Being able to trace the inheritance of traits both wanted and unwanted -- in plants, and notably in agricultural crops, is important for farmers. Martienssen predicts that "defining inheritance through epigenetic modifications will influence the ways people think about cross-breeding to select for desired traits." Such traits as resistance to temperature variation in crops have important agricultural and economic implications.


'/>"/>

Contact: Edward Brydon
ebrydon@cshl.edu
516-367-6822
Cold Spring Harbor Laboratory
Source:Eurekalert

Related biology news :

1. Stanford scientists develop gene therapy approach to grow blood vessels in ischemic limbs
2. Queens scientists seek vaccine for Pseudomonas infection
3. Scientists produce eye structures from human blood-derived stem cells
4. American Society of Plant Biologists honors early career women scientists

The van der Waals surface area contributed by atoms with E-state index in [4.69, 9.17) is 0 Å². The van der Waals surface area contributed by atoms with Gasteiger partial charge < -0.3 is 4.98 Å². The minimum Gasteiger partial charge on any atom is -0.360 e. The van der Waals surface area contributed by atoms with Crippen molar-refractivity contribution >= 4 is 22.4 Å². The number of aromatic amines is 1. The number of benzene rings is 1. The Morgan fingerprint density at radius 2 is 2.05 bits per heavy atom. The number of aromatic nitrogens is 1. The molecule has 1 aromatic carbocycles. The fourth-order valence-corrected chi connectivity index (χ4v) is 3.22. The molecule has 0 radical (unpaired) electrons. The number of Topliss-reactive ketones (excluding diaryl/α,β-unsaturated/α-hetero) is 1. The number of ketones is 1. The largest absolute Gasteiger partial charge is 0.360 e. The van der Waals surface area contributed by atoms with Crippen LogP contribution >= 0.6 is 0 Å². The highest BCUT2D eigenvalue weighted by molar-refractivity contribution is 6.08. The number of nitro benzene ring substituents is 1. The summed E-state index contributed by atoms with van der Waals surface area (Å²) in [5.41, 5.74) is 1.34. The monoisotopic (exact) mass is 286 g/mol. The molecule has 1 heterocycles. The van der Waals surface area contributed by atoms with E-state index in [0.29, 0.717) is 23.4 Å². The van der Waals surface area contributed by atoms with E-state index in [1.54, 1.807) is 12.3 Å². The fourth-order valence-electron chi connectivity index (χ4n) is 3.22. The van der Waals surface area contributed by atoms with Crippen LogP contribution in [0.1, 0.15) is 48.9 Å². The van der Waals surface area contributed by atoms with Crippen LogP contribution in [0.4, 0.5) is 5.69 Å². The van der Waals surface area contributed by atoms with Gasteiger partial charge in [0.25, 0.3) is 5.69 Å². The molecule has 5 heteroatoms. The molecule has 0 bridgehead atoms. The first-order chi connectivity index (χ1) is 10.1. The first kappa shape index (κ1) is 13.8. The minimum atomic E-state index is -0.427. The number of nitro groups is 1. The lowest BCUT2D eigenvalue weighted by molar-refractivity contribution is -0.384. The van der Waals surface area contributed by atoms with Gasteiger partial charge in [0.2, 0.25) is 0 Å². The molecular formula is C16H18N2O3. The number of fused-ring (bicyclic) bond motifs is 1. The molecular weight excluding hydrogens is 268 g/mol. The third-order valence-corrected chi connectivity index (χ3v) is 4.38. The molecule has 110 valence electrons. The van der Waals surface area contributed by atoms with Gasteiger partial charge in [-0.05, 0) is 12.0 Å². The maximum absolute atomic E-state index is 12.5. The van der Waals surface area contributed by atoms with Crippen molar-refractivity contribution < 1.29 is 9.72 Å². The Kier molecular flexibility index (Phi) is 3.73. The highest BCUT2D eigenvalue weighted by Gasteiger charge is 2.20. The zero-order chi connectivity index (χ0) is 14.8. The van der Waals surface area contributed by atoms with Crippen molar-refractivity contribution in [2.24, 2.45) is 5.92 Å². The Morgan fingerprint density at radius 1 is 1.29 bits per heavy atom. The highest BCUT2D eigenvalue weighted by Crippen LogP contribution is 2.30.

5. Brandeis scientists win prestigious prize for circadian rhythms research
6. Scientists discover new method of proton transfer
7. Salk scientists open new window into how cancers override cellular growth controls
8. WileyChina.com - Now Featuring Bespoke Pages for China’s Life Scientists
9. Scientists win $2 million to study new pathway in development and maintenance of lymphoma
10. UGA scientists reveal genetic mutation depicted in van Goghs sunflower paintings
11. Genetic mutation depicted in van Goghs sunflower paintings revealed by scientists
Post Your Comments:
*Name:
*Comment:
*Email:
(Date:1/20/2016)... , Jan. 20, 2016   MedNet Solutions ... the entire spectrum of clinical research, is pleased to ... MedNet,s significant achievements are the result of the company,s ... iMedNet eClinical , it,s comprehensive, easy-to-use and ... --> Key MedNet growth achievements in ...